In 2000, Air France launched a very special globalized service called SkyTeam with three partners—Aeromexico, Delta Air Lines, and Korean Air—which focuses entirely on customer service. Air France retains leadership in the French market, Europe’s largest domestic air-transport market, as well as leadership of world tourism.

Safety Record

Given their global network of flights, Air France’s safety record is good. Two hijackings, on June 27, 1976, in Entebbe, Uganda, and on December 24, 1994, in Algiers, Algeria, resulted in passenger deaths, and crashes in 1988 and 1992 in France, and 1998 in Columbia also had fatalities.

However, Air France’s most dramatic disaster was the crash of the Concorde on Tuesday, July 25, 2000. The Concorde’s first fatal accident occurred when Concorde Flight 203, bound from Paris to New York, crashed within sixty seconds of takeoff, killing all 109 persons on board. Another four people were killed in a local hotel on the ground. Both Air France and British Airways Concorde flights were temporarily grounded. Air France suffered some very negative publicity as a result of the crash.

According to the official version presented by a French accident investigation, the crash occurred when a tire hit debris on the runway and burst. This, in turn, caused chunks of tire rubber to puncture under-wing fuel tanks and led to a loss of thrust from an engine on the left wing, which veered the Concorde to the edge of the runway. Proceeding too quickly to abort, the pilot apparently took off with engines not functioning properly, thereby losing control and crashing into the Paris suburb of Gonesse. Air France mechanics are charged to have disassembled the undercarriage for service, reassembling it without the part that keeps the wheels in correct alignment. The missing spacer was found on the original part in the workshop, according to the Paris Observer. Thus, it was not a loss of power that caused the fatal accident. The theory of the missing spacer has been controversial, discussed, refuted, and validated. While Concorde compensation settlements were reached in Germany for families of seventy-five passengers, it was unclear whether the settlement ultimately included Continental Airlines, which investigators believe may have been the source of a metal strip on the runway that may have caused the accident.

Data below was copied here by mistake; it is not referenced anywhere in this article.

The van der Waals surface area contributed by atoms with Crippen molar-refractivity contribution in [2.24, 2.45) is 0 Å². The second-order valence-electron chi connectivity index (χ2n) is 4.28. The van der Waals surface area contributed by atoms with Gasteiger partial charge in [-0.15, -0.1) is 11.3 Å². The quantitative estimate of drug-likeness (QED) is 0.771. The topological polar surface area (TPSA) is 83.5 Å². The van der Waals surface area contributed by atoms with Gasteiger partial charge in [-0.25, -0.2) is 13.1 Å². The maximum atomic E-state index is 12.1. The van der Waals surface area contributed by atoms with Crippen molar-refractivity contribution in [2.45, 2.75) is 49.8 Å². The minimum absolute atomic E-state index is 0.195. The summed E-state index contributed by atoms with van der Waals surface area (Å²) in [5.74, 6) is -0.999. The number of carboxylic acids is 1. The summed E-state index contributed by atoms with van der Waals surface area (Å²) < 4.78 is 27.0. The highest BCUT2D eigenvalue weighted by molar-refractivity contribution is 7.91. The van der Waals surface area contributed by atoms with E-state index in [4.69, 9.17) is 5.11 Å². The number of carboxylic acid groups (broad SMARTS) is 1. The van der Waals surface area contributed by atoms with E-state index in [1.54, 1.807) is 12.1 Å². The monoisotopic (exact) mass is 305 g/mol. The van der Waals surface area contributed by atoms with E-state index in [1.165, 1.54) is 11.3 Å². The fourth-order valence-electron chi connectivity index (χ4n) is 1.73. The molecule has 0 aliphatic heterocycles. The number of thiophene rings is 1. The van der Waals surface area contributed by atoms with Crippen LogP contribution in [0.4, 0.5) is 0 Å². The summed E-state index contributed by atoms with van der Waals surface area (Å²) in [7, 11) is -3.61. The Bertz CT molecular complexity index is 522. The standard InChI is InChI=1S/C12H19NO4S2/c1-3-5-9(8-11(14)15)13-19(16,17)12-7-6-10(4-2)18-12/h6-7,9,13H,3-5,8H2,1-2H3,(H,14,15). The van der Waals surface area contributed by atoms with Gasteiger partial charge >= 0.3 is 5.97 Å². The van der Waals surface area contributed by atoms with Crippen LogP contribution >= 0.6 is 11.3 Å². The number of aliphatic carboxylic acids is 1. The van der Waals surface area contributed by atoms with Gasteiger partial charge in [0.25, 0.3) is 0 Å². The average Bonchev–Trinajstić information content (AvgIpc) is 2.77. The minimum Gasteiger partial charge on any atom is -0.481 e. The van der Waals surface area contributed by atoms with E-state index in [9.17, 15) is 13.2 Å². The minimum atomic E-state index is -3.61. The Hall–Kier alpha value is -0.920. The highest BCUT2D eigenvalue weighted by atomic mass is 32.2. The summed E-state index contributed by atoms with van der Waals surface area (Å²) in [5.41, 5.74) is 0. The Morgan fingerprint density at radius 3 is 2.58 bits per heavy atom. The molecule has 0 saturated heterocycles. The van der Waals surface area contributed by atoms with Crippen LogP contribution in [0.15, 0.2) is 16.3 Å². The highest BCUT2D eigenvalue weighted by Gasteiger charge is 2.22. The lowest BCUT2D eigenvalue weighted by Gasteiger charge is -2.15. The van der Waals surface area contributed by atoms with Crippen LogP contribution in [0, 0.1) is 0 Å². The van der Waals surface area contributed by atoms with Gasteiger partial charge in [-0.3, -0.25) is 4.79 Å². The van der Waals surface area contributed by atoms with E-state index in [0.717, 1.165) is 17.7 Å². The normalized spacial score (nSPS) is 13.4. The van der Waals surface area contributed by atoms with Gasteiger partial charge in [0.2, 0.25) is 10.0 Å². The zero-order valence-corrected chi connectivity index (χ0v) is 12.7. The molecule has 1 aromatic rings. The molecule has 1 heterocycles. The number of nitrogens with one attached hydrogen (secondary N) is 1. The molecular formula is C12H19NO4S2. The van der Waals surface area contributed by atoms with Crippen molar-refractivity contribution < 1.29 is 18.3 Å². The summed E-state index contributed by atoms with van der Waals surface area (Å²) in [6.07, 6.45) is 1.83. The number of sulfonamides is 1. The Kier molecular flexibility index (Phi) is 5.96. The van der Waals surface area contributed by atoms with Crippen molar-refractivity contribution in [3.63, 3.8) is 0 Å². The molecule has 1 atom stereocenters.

• Baker, Colin. “The Quiet Revolutionary: Despite His Success in Turning Round the Fortunes of Air France, Jean-Cyril Spinetta Prefers to Remain out of the Spotlight.” Airline Business 17, no. 8 (June, 2000): 44-49. Profile of Air France’s chairman and CEO.
  • Gallacher, Jacqueline. “Mission Impossible? Can Air France Banish Its Inefficient State-owned Structure to the Past and Implement a Radical Turnaround?” Airline Business (February, 1994): 28-31. Discusses the effects of deregulation and privatization on Air France.
  • Lefer, Henry. “Air France Concorde: A Valuable Symbol.” Air Transport World 23, no. 10 (January, 1986): 46-49. An assessment of the Concorde on its tenth anniversary.
  • Sparaco, Pierre. “Ailing Carriers Expect Air France Support.” Aviation Week and Space Technology 154, no. 26 (June 25, 2001): 58. Covers Air France’s relationship with Air Afrique.
  • _______. “Air France Rescue Draws Fire.” Aviation Week and Space Technology 141, no. 5 (August 1, 1994): 24-25. Coverage of Air France finances and management.

Air carriers

British Airways



Supersonic aircraft

Categories: History